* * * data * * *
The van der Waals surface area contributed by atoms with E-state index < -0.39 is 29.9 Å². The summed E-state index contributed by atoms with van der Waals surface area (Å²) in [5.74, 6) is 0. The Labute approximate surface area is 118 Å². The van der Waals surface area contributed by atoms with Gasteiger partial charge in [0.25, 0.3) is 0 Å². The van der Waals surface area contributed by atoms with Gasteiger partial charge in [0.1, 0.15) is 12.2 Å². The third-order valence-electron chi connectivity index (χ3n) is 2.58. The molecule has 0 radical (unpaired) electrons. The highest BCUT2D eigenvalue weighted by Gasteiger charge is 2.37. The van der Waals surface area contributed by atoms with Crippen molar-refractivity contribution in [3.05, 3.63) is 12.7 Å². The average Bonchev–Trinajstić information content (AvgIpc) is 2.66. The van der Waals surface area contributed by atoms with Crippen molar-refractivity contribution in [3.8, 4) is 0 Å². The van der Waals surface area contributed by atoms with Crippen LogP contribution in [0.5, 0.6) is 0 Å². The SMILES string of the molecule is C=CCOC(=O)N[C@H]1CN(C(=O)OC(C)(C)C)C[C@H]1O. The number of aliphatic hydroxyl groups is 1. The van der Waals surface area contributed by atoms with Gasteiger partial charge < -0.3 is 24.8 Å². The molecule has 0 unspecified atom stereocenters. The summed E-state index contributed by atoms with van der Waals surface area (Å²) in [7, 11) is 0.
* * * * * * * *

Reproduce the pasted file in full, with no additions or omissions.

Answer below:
The van der Waals surface area contributed by atoms with E-state index < -0.39 is 29.9 Å². The summed E-state index contributed by atoms with van der Waals surface area (Å²) in [5.74, 6) is 0. The Labute approximate surface area is 118 Å². The van der Waals surface area contributed by atoms with Gasteiger partial charge in [0.25, 0.3) is 0 Å². The van der Waals surface area contributed by atoms with Gasteiger partial charge in [0.1, 0.15) is 12.2 Å². The third-order valence-electron chi connectivity index (χ3n) is 2.58. The molecule has 0 radical (unpaired) electrons. The highest BCUT2D eigenvalue weighted by Gasteiger charge is 2.37. The van der Waals surface area contributed by atoms with Crippen molar-refractivity contribution in [3.05, 3.63) is 12.7 Å². The average Bonchev–Trinajstić information content (AvgIpc) is 2.66. The van der Waals surface area contributed by atoms with Crippen molar-refractivity contribution in [3.8, 4) is 0 Å². The van der Waals surface area contributed by atoms with Crippen LogP contribution in [0.5, 0.6) is 0 Å². The SMILES string of the molecule is C=CCOC(=O)N[C@H]1CN(C(=O)OC(C)(C)C)C[C@H]1O. The number of aliphatic hydroxyl groups is 1. The van der Waals surface area contributed by atoms with Gasteiger partial charge < -0.3 is 24.8 Å². The molecule has 0 unspecified atom stereocenters. The summed E-state index contributed by atoms with van der Waals surface area (Å²) in [7, 11) is 0.